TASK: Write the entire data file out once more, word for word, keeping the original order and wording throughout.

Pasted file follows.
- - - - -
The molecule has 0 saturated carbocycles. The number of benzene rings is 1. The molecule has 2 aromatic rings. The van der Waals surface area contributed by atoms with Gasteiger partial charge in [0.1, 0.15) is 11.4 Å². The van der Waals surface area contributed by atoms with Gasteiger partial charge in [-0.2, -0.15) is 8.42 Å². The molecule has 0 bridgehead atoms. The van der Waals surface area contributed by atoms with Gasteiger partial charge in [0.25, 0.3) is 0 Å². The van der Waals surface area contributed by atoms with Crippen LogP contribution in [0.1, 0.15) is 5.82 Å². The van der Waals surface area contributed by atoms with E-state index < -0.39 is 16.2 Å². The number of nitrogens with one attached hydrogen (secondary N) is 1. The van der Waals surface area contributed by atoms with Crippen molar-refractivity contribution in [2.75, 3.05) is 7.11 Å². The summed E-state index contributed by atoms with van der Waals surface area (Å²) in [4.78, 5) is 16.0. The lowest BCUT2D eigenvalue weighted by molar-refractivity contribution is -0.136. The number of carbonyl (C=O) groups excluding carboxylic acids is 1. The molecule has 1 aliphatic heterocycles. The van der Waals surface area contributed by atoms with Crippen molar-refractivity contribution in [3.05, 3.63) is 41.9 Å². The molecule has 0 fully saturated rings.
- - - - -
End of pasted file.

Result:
The molecule has 0 saturated carbocycles. The number of benzene rings is 1. The molecule has 2 aromatic rings. The van der Waals surface area contributed by atoms with Gasteiger partial charge in [0.1, 0.15) is 11.4 Å². The van der Waals surface area contributed by atoms with Gasteiger partial charge in [-0.2, -0.15) is 8.42 Å². The molecule has 0 bridgehead atoms. The van der Waals surface area contributed by atoms with Gasteiger partial charge in [0.25, 0.3) is 0 Å². The van der Waals surface area contributed by atoms with Crippen LogP contribution in [0.1, 0.15) is 5.82 Å². The van der Waals surface area contributed by atoms with E-state index < -0.39 is 16.2 Å². The number of nitrogens with one attached hydrogen (secondary N) is 1. The van der Waals surface area contributed by atoms with Crippen molar-refractivity contribution in [2.75, 3.05) is 7.11 Å². The summed E-state index contributed by atoms with van der Waals surface area (Å²) in [4.78, 5) is 16.0. The lowest BCUT2D eigenvalue weighted by molar-refractivity contribution is -0.136. The number of carbonyl (C=O) groups excluding carboxylic acids is 1. The molecule has 1 aliphatic heterocycles. The van der Waals surface area contributed by atoms with Crippen molar-refractivity contribution in [3.05, 3.63) is 41.9 Å². The molecule has 0 fully saturated rings.